Dell: the next GM?

Online they are calling it "Dell Hell". According to the University of Michigan American Consumer Satisfaction Index (ACSI, "Dell's customer satisfaction rating dropped a steep 6.3% to 74 out of a possible 100-the biggest drop among the major PC makers." http://www.consumergripes,com/Dell.html From friends and associates I am hearing that Dell is receiving poor reviews for performance and service. My own experience is no different. I purchased a high-end Dell workstation in November, 2005. Problems were immediately evident, including an incorrect peripheral sent and missing parts. It took five weeks for Dell to agree to pick up the peripheral. Worse, I began having multiple screen dumps (seven at last count) and constant alert messages about voltage and heat problems. I have now spent over a dozen hours on the phone with Dell, being shifted from person to person (when I wasn't on hold), have exchanged roughly fifty emails with their "escalations" department, and have performed forty-eight hours of uninterrupted Dell diagnostics. A Dell technician has been here twice,and has replaced the same hardware twice, to no avail. The machine cannot be booted without crashing: "Alert! Hardware failure. Shutting down." That was yesterday. Today it can't even be booted.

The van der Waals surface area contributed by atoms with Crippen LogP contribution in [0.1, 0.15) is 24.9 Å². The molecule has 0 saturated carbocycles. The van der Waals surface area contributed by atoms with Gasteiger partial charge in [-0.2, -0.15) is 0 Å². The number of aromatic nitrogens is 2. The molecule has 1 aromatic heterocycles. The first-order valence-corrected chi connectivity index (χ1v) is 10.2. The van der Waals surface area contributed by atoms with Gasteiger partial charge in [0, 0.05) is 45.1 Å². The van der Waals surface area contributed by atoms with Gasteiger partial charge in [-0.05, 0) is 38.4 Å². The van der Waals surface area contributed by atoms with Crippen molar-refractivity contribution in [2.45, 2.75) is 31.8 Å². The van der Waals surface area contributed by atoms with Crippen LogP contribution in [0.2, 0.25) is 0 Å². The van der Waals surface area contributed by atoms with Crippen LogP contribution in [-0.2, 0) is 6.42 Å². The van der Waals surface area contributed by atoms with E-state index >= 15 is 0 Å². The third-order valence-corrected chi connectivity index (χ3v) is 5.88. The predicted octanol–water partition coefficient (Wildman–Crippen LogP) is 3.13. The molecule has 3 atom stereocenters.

General Motors is learning to their dismay what happens when you produce inferior products and treat customers with contempt. Is Dell going the same route?

On the brighter side, I refer you to a publishing website with independent voices and creative titles. Prickly Paradigm Press out of Chicago has some wonderful books and pamphlets that you won't see elsewhere. Try "Fragments of an Anarchist Anthropology" by David Graeber, which asks questions like: "Is it necessary (or right) to publicly condemn someone who assassinates a head of state? Or can assassination, especially if it prevents something terrible, like a war, be a moral act? When is it okay to break a window?" Or states that "Stalinists and their ilk did not kill because they dreamed great dreams...but because they mistook their dreams for scientific certainties. This led them to feel they had a right to impose their visions through a machinery of violence." You might also look at Magnus Fiskesjo's "The Thanksgiving Turkey Pardon, The Death of Teddy's Bear, and the Sovereign Exception of Guantanamo." Many of the pamphlets are only $10. USD. Some of the older ones can be downloaded and read for free. You'll find all this at

One more fascinating article may appeal to those of you who love reading about the history of photography. Richard W. Gadd, Director of the Monterey Museum of Art in Monterey, California, has written a compelling study entitled "Photographic Views of Meiji:A Portrait of Old Japan". This in-depth description of Japanese culture as revealed in photographs is an important addition to our knowledge of the history of photography. The reproductions are taken from Gadd's personal collection of photographs. You will find the article at

c.Corinne Whitaker 2006